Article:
history of musical instruments

Music is a form of art, derived from the Greek word meaning “art of the Muses.” In ancient Greece, the Muses were the goddesses who inspired the arts, including music. It has been performed since the dawn of human time with instruments and vocal songs. 

Although no one really knows how the first musical instrument came to place, some researchers believe that they came about randomly, depending on the available materials, and, in some cases, by the stimulus of the clamor of battle. 

Instruments were simply made to create musical sounds. Any object that produces sound can be considered a musical instrument, most notably, if it was designed for that purpose. Over time, different cultures have developed the composition and performance of musical pieces for entertainment. Musical instruments have also evolved with the ever-changing applications. Let’s look at how things came to be!

  • The Birth of Music

No one knows exactly where the music came from, but Neville Fletcher, a retired scientist at the Australian National University in Canberra who has made a hobby of studying the physics of instruments, has a statement. He thinks that the key to the invention of instruments is the material available in each civilization. 

music listening

There’s something we know though, flute-like instruments were found and dated back to approximately 67,00 years ago. Some people noticed that it made a sound if they blew into the tube due to the wind. And also, through this, some cultures realized that sounds could be made by hitting hollow logs with sticks. 

Later on, people realized that they could produce different sounds by modifying the target object’s length, and this eventually led to the creation of instruments like the xylophone.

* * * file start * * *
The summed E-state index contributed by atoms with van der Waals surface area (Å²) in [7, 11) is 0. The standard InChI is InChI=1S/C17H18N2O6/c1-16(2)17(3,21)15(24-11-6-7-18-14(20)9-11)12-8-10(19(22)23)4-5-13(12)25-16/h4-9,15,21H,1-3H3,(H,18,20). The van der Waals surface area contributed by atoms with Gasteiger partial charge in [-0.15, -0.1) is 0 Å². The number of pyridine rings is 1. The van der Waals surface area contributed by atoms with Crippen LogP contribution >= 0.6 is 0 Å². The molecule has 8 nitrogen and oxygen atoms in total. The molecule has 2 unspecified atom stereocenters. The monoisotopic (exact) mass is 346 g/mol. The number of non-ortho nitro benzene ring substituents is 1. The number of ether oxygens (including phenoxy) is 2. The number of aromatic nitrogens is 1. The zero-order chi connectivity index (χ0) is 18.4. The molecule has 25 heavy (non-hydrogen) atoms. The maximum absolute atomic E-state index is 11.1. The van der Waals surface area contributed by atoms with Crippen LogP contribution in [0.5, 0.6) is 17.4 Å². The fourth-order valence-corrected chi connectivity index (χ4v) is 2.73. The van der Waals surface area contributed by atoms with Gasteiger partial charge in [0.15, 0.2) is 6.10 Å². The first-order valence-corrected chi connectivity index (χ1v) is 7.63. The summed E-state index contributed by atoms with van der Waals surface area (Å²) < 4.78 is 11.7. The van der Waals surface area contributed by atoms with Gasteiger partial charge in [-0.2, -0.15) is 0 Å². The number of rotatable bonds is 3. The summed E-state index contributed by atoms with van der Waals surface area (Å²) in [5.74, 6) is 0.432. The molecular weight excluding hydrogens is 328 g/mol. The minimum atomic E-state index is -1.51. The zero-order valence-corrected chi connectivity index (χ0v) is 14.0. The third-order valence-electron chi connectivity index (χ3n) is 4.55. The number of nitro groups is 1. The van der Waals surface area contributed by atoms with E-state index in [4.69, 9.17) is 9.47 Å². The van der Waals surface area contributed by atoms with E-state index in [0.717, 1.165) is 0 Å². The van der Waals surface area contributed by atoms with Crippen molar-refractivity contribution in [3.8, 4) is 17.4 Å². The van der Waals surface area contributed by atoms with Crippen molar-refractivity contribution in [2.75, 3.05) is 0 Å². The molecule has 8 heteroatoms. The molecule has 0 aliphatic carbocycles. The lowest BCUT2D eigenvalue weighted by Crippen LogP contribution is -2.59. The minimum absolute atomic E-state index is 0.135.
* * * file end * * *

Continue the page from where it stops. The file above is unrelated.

• Development 

As civilization advanced to the Bronze Age, metals appeared. There were alloys for strength, pewter (tin and lead), brass (copper and zinc), and bronze (copper and tin). The available alloys were originally used in the war business for shields and weapons. However, it soon became apparent to people that different sounds could be made from hitting a bronze helmet with a sword. Also, they noticed how distinct pitches were when it was empty or when it was on someone’s head. 

human music effects

Church bells may have very well been created based on this idea. Other percussion instruments, such as cymbals and gongs, required bronze alloys because brass can bend, and typical bronze can break it when hit hard enough. 

When it came to string instruments like violins, guitars, cellos, and guitars, wood was the key. This is said to have been derived from arrows and bows. Fletcher noted that the twang of the string, when plucked by the finger, had a definite pitch. Before, the strings were made of animal gut, but as time progressed, they were replaced by metals and polymers. 

Did you know that merely bowing the strings of a violin creates minimal sound? Well, thanks to the development in wood and design – it was made possible that the sound we hear from the instruments such as violins and pianos is sustained and amplified. Wood is an excellent material because it is anisotropic, meaning that the vibrations are more powerful in one direction, along the grain, while the sound is directed through the structure.

  • Today’s Modern Technology

As electricity appeared, different kinds of instruments were created to advance the world of musical instruments further. Though many of today’s instruments haven’t changed at all that much recently, modern technology has done a lot for contemporary musicians by providing a way for the actions of the player to be produced to repeat the performance time and time again. 

One of the earliest examples of this technology was the player piano. This allowed people to experiment with keyboard strokes that were impossible for a single player, creating new music. Later, as electromagnetic technology improved, it was added in parallel with the mechanical keyboard. This lets the organist record his playing as a set of key and pedal motions. 

Then, with the invention of modern synthesizers, musicians can do anything they want to do. These first piano-like instruments could produce a massive range of vocal sounds, which has expanded even further to include an entirely new set of “imagined” sounds that aren’t created by any other musical instrument there is today.


Musical instruments have gone through a lot to be where it is right now. Different cultures before have followed predictable sets of steps to arrive where they are today. Thanks to them and developers now who always made sure music and the ways it can be produced are being enhanced from time to time.